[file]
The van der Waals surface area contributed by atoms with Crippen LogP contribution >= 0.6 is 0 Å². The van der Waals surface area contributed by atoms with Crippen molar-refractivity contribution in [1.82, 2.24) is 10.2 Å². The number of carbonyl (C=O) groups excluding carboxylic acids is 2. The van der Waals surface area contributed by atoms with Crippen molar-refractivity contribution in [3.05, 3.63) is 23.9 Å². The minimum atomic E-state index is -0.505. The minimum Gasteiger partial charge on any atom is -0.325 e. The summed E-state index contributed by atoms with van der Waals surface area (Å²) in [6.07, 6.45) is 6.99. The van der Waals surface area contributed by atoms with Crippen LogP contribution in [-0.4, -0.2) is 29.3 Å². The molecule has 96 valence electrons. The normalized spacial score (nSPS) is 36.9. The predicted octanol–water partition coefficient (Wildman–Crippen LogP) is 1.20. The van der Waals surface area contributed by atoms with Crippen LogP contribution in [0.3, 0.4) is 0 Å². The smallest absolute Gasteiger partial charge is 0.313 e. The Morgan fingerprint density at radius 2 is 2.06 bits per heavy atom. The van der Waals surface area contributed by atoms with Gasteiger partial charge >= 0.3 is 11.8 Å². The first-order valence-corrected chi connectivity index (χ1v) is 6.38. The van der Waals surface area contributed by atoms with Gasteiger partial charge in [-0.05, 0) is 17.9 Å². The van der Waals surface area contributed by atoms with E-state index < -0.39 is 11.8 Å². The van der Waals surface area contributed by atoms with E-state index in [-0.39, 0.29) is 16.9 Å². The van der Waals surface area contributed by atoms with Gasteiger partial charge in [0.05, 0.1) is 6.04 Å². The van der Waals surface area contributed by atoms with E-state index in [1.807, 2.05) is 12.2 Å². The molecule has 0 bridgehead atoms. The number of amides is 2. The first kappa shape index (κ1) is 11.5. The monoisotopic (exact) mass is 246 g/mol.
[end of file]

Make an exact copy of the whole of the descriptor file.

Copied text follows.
The van der Waals surface area contributed by atoms with Crippen LogP contribution >= 0.6 is 0 Å². The van der Waals surface area contributed by atoms with Crippen molar-refractivity contribution in [1.82, 2.24) is 10.2 Å². The number of carbonyl (C=O) groups excluding carboxylic acids is 2. The van der Waals surface area contributed by atoms with Crippen molar-refractivity contribution in [3.05, 3.63) is 23.9 Å². The minimum atomic E-state index is -0.505. The minimum Gasteiger partial charge on any atom is -0.325 e. The summed E-state index contributed by atoms with van der Waals surface area (Å²) in [6.07, 6.45) is 6.99. The van der Waals surface area contributed by atoms with Crippen LogP contribution in [-0.4, -0.2) is 29.3 Å². The molecule has 96 valence electrons. The normalized spacial score (nSPS) is 36.9. The predicted octanol–water partition coefficient (Wildman–Crippen LogP) is 1.20. The van der Waals surface area contributed by atoms with Crippen LogP contribution in [0.3, 0.4) is 0 Å². The smallest absolute Gasteiger partial charge is 0.313 e. The Morgan fingerprint density at radius 2 is 2.06 bits per heavy atom. The van der Waals surface area contributed by atoms with Gasteiger partial charge >= 0.3 is 11.8 Å². The first-order valence-corrected chi connectivity index (χ1v) is 6.38. The van der Waals surface area contributed by atoms with Gasteiger partial charge in [-0.05, 0) is 17.9 Å². The van der Waals surface area contributed by atoms with E-state index < -0.39 is 11.8 Å². The van der Waals surface area contributed by atoms with E-state index in [-0.39, 0.29) is 16.9 Å². The van der Waals surface area contributed by atoms with Gasteiger partial charge in [0.05, 0.1) is 6.04 Å². The van der Waals surface area contributed by atoms with E-state index in [1.807, 2.05) is 12.2 Å². The molecule has 0 bridgehead atoms. The number of amides is 2. The first kappa shape index (κ1) is 11.5. The monoisotopic (exact) mass is 246 g/mol.